Of the 2,400 drugs that have been tested, the team had approximately 40 promising hits that they can now investigate further.

Learn more: https://giving.massgeneral.org/fresh-alzheimers-approach-sparks-hope/

Weekend Links

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We’ve hand-picked a mix of Massachusetts General Hospital and other research-related news and stories for your weekend reading enjoyment:

For Some, Cutting-Edge ‘CAR-T’ Treatment Unleashes ‘Pac-Man’ Cells Against Blood Cancer

Gut Health May Begin in the Mouth

Why Precision Research May Lead To Blockbuster, Not Customized, Medicines

Mass. General Dilemma: Separate Conjoined Twins To Save One, Or Let Both Die?

Step Inside the Mind of the Young Stephen Hawking as His PhD Thesis Goes Online for First Time

Amazing Images From 2017 Photomicrography Competition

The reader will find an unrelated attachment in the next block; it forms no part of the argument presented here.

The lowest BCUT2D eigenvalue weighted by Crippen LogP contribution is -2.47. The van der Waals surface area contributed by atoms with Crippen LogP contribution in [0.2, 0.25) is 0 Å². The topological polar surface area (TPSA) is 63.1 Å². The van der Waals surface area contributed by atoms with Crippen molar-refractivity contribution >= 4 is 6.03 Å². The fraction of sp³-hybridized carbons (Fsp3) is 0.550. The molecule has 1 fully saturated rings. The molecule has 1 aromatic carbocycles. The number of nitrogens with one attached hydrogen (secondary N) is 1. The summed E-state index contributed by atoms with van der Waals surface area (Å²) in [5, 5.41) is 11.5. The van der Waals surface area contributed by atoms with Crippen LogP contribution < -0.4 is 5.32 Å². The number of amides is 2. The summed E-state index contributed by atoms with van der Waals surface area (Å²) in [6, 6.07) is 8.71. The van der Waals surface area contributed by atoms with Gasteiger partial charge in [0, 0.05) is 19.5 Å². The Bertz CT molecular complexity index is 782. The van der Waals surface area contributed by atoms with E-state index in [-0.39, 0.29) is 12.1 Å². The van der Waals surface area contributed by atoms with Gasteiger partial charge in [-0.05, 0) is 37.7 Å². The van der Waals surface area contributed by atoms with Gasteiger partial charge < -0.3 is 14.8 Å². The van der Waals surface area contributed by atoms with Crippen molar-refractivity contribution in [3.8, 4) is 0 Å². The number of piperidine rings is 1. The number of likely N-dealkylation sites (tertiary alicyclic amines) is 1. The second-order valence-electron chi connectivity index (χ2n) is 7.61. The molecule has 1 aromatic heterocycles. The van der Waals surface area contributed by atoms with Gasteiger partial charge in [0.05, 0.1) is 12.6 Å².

(top image: Immortalized human skin cells – 1st place winner of the 2017 Nikon Small World Contest [Source: Nikon Small World])

 

Health Literacy and Science Communication: Two Sides of the Same Health Communication Coin?

Did you know that October is Health Literacy month?

As part of this month-long focus on clear and understandable health information, the Massachusetts General Hospital Blum Center recently hosted a talk by Stacy Robison, MPH, MPCHES, co-founder of CommunicateHealth—a health education and communication firm—on the issues of health literacy in the digital age and how to create accessible content for adults with limited health literacy skills.

Health literacy is the degree to which individuals have the capacity to obtain, process, and understand basic health information and services needed to make appropriate health decisions. (2)

Considering that 72 percent of internet users looked up health information online in the last year, yet half of Americans read at an 8th grade level or below, there’s a clear need for digital health materials that all readers can understand, Robison said.

Robison also emphasized that we can’t write off low health literacy as a health disparity with no feasible solution — individuals in the healthcare field can play a role in addressing the issue by creating comprehensible tools and resources.

She provided the following three strategies for making easier to use materials: